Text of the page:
Numbers 504. Reports of Major J. W. Latimer, C. S. Artillery, Commanding Andrews' Artillery Battalion, of engagement at Winchester.
JUNE 25, 1863.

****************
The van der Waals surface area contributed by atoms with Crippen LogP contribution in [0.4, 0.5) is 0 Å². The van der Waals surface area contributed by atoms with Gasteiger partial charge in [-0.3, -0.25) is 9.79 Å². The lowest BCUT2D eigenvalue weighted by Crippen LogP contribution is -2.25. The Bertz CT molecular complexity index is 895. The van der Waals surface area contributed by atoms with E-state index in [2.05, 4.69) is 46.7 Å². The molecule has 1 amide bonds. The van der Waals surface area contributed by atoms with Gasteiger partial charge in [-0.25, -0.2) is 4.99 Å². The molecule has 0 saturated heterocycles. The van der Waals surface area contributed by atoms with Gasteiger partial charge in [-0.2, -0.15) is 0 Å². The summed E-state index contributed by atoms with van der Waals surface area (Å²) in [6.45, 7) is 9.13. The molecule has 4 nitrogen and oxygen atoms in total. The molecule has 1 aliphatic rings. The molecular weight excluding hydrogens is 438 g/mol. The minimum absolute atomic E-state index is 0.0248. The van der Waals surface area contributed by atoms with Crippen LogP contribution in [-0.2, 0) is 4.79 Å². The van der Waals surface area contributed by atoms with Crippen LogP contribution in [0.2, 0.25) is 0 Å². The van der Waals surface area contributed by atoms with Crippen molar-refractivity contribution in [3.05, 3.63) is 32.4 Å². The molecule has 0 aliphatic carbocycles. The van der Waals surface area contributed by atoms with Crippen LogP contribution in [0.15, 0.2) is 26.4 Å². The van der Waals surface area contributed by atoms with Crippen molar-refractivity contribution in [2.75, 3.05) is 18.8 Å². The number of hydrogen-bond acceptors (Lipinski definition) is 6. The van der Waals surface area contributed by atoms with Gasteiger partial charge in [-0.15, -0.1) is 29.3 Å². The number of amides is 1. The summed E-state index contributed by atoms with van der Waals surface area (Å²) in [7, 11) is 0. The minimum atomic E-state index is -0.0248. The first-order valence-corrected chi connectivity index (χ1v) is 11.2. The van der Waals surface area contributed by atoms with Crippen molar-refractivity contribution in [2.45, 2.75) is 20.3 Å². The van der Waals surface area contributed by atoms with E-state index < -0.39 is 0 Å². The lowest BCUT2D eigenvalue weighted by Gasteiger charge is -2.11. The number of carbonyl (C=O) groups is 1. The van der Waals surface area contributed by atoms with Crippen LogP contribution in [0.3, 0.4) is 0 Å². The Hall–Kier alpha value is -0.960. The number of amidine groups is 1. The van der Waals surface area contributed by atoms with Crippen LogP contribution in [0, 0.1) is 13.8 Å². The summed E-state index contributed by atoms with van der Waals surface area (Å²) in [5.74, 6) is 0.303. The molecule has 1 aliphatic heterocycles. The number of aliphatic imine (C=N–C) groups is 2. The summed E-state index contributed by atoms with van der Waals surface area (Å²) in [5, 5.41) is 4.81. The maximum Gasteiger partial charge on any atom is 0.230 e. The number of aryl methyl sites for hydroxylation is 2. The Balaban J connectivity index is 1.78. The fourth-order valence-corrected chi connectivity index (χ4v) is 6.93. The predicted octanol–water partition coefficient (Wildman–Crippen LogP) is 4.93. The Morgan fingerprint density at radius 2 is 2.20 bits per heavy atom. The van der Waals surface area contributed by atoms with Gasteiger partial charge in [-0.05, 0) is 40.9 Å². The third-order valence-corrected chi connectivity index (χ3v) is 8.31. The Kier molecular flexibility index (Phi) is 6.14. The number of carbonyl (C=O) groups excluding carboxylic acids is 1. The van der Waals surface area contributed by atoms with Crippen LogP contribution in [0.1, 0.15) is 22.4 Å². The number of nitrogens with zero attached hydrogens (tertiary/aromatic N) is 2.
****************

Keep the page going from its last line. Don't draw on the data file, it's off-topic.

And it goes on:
MAJOR: I hereby beg leave to submit the following report of the operations of this battalion in the recent engagements around Winchester: On the morning of June 13, we marched at 4 a. m. with Johnson's division from our encampment at Cedarville, on the Front Royal and Winchester pike, Captain [J. C.] Carpenter's battery, Lieutenant [William T.] Lambie commanding, being detached and following the front brigade, under immediate direction of Lieutenant-Colonel Andrews. This battery arrived in sight of Winchester about 12 m. Had it proceeded directly up the road, it would have been subjected to the fire of a battery stationed on the right of the pike, and on an eminence between the first house on the right of the road and an encampment which the enemy had just vacated. Therefore, Colonel Andrews moved Carpenter's battery through the woods to the left of the road, reaching an open field inclosed by a stone wall, which somewhat protected the guns. The battery came into action under fire, and in a few minutes, by their well-directed shots, drove off the enemy's battery as well as the supporting infantry, both retreating rapidly toward the town, one of the enemy's limbers having been exploded, thereby killing 3 men, others having been killed and wounded by the firing. During the engagement, Carpenter's battery lost 1 man killed and 1 wounded, and 3 horses disabled. Dement's First Maryland Battery, which was not engaged, but exposed to the fire, lost 1 man killed. Carpenter's battery was for some time after this exposed to a severe fire from heavy batteries which the enemy had posted on the heights to the left of the town, but which we could not reach. Later in the evening, when General Early advanced on the left, some of the enemy's infantry in retreating became exposed to view, when I ordered Lieutenant Lambie to open upon them with his two rifled guns, which he did with effect, very much accelerating their speed. This drew upon the battery a severe fire from the enemy's batteries, posted as before described, without any damage, however, excepting the loss of one or two horses. After night, the battery was withdrawn, and parked with the remainder of the battalion. None of the batteries of the battalion were again engaged during that day or the next, the enemy having retired within his works, and our lines not being advanced on that part of the field which we occupied. The battalion remained quietly in park behind a sheltering hill near the Front Royal road. On the evening of the 14th, about dark, in accordance with orders from General Johnson, Dement's First Maryland Battery, four Napoleons, a rifle section belonging to Raine's battery, under command of Captain Raine, and a section of Carpenter's battery [rifled guns], under command of Lieutenant Lambie, were taken by Colonel Andrews, with two brigades of Johnson's division [Steuart's and Nicholls'], all under the command of General Johnson, and moved across the country to the road leading from the Winchester and Martinsburg pike to Charlestown, by Jordan Springs, striking it at